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Star Trek (7/10)

by Tony Medley

Runtime 125 minutes.

OK for children.

Even though this is a special effects-loaded, action packed film, it let me down in two respects. First, much of what happens is incomprehensible. There are just too many things that donít make sense, like the fights, which are shown with quick cuts so you canít really see whatís going on. Iím sure that the science fiction was too difficult for them to devise something that would be understandable, so it is like the fights, thrown out there so you see it, but then finessed. Producer/director A.J. Abrams must have had the confidence that the audience wouldnít care whether or not it made sense, just so it looked good. After all, it is science and fiction, isnít it?

But regardless of whether or not the story is good or the special effects are wonderful or the color is dazzling or the huge screen is overwhelming, this movie stands or falls on how the actors shape up with the people who made their roles iconic, specifically, William Shatner (Captain James Kirk) and Leonard Nimoy (Spock). So letís forget about the story and the special effects and the color and the huge screen and cut to the chase.

Chris Pine gives an outstanding performance as the young Captain James Kirk. You can easily see how he could seamlessly evolve into the Kirk of Shatner. Heís got good looks, charm, smarts, and cunning.

But Zachary Quinto completely misses the boat as Spock. The weakness is even more glaring because the real Spock, Leonard Nimoy, not only appears in the film, but appears in the same scenes with Quinto. While the look is close, the personality isnít. Nimoy played the putative-emotionless Spock with a glint in his eye, Quinto is squarely humorless, playing Spock as an arrogant effete. Nimoyís Spock was arrogant, but he seemed to be laughing at himself. There isnít a hint of humor in Quinto, even though he is given some lines that could have been funny (and would have been if handled by Nimoy). When Amanda Grayson (Winona Ryder) kisses him, itís a moment to cringe (remember, heís supposed to be half human, the half with emotions, and from all we get from this movie, he does have emotions).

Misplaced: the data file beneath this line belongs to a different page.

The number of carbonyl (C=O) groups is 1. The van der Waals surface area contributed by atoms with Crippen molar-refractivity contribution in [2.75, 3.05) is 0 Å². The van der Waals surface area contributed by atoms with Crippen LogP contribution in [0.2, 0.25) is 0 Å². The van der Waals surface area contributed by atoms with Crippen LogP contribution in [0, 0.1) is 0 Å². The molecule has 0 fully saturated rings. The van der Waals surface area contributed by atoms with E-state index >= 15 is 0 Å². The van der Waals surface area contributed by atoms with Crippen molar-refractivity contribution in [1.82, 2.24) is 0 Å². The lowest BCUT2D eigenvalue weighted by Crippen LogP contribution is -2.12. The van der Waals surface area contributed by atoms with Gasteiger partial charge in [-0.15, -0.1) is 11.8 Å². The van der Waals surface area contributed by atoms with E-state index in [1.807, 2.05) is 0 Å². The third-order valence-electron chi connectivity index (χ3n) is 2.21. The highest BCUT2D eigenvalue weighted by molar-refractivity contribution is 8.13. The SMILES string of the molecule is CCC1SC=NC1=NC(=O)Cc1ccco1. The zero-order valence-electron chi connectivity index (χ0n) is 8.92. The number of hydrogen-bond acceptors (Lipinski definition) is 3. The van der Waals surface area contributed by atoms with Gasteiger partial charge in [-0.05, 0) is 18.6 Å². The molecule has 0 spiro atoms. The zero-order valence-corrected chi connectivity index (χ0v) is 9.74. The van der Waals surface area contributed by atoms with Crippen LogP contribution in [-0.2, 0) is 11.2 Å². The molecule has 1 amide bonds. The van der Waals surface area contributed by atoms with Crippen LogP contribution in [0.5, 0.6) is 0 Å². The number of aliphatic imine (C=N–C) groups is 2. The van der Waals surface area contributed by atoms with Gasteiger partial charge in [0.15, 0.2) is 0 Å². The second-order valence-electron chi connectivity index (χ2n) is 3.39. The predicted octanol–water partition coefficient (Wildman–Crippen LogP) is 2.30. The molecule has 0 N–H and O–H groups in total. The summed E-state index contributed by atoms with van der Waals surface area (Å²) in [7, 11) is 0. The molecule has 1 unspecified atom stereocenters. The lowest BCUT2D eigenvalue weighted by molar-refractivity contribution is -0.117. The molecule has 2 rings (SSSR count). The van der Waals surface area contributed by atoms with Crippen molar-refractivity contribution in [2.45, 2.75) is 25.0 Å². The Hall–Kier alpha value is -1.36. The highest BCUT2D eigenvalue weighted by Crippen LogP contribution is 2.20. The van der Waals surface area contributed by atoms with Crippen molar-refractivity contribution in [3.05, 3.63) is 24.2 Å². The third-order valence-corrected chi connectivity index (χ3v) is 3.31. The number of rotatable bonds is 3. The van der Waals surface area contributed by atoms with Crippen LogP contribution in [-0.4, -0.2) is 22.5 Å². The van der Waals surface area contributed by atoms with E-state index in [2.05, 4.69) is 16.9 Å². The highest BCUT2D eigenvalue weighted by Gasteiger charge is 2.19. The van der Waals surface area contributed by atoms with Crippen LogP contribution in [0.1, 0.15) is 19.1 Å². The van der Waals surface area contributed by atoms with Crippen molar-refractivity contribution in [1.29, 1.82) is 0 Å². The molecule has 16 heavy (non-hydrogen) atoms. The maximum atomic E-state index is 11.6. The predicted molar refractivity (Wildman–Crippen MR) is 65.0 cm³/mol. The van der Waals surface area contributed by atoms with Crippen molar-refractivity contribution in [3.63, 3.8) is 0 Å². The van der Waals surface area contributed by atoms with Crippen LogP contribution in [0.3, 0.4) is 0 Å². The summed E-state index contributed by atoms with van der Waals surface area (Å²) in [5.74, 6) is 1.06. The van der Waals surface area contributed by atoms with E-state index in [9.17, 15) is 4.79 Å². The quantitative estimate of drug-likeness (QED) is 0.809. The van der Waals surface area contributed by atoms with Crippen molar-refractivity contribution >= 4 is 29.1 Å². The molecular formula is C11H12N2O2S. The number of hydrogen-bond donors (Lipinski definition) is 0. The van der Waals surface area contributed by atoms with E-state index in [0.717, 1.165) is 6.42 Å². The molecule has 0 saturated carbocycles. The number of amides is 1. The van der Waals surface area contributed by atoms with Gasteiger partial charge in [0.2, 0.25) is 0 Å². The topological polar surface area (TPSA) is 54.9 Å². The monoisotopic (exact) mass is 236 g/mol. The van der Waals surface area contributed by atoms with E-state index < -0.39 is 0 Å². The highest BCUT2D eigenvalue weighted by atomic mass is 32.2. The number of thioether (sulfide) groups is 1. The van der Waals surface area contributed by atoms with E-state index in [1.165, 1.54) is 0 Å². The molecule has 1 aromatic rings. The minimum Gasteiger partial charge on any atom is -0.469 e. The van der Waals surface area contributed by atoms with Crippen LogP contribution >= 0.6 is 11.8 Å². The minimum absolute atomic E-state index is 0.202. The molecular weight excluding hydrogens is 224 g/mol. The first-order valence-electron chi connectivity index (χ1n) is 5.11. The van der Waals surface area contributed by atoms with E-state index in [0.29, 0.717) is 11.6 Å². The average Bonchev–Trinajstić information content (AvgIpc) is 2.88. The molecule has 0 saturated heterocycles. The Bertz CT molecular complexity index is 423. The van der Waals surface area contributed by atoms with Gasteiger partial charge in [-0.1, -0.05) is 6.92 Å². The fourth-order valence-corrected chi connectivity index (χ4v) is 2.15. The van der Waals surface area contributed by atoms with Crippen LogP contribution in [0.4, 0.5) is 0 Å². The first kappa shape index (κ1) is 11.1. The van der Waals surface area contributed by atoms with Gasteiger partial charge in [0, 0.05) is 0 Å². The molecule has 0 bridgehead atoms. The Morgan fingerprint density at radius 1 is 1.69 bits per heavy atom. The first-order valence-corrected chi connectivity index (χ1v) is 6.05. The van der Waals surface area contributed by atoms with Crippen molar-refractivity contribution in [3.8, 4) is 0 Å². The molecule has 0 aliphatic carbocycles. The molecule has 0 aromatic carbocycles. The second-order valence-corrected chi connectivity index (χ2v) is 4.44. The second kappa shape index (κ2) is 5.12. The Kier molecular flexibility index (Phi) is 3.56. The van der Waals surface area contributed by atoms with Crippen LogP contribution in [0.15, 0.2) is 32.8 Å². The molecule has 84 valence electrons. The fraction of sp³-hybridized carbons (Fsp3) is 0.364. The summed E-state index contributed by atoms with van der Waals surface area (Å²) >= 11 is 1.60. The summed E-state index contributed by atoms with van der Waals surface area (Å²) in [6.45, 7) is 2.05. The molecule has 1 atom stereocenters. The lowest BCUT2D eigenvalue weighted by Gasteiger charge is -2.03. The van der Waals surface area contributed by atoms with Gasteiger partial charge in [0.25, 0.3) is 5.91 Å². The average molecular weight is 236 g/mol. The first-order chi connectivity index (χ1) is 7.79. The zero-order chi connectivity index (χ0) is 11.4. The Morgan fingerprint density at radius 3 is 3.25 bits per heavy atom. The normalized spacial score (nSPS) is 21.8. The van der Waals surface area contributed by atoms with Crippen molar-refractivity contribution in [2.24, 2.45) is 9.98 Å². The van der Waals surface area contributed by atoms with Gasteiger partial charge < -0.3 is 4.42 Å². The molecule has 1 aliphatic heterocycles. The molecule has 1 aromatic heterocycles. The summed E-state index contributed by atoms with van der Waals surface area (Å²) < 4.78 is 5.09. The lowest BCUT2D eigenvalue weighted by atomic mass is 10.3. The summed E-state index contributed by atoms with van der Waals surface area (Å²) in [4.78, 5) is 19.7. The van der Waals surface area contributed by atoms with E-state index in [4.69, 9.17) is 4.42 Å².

As to the others, two are exceptional, maybe better than the originals. The best is Simon Pegg as Scotty. Iíve seen several of Peggís movie and it would be too faint to say that I didnít like them. I detested them. But Peggís Scotty (well-played by James Doohan in the original) is terrific. Karl Urban also gives a good performance as the doctor, Bones (Dr. McCoy, played by Deforest Kelley in 76 episodes of the original). Urban is more friendly and less unhappy than Kelley, but his performance is admirable.

Pike (Bruce Greenwood), Kirkís predecessor was played by Jeffrey Hunter and then Sean Kenney in the first three episodes of the TV series as the first captain of the Enterprise. Greenwood surpasses his predecessors and gives a commanding performance as the unquestioned leader of the Enterprise.

The story is clearly third to the characters and the special effects. The Enterprise is out to save the galaxy in its maiden voyage. The bad buy, Nero, is played by Eric Bana. Almost all we see is his face, but heís a pretty bad guy.

The best scene in the movie is when young Kirk rides his motorcycle to where they are building the Enterprise and we see the huge ship under construction. This is a scene that is used in trailers, so most people have seen it. Even so, when you see it on the big screen, it is impressive, a scene to be remembered over the decades.

While it might be a little long and while Spock is disappointing, this is still an entertaining movie.

May 7, 2009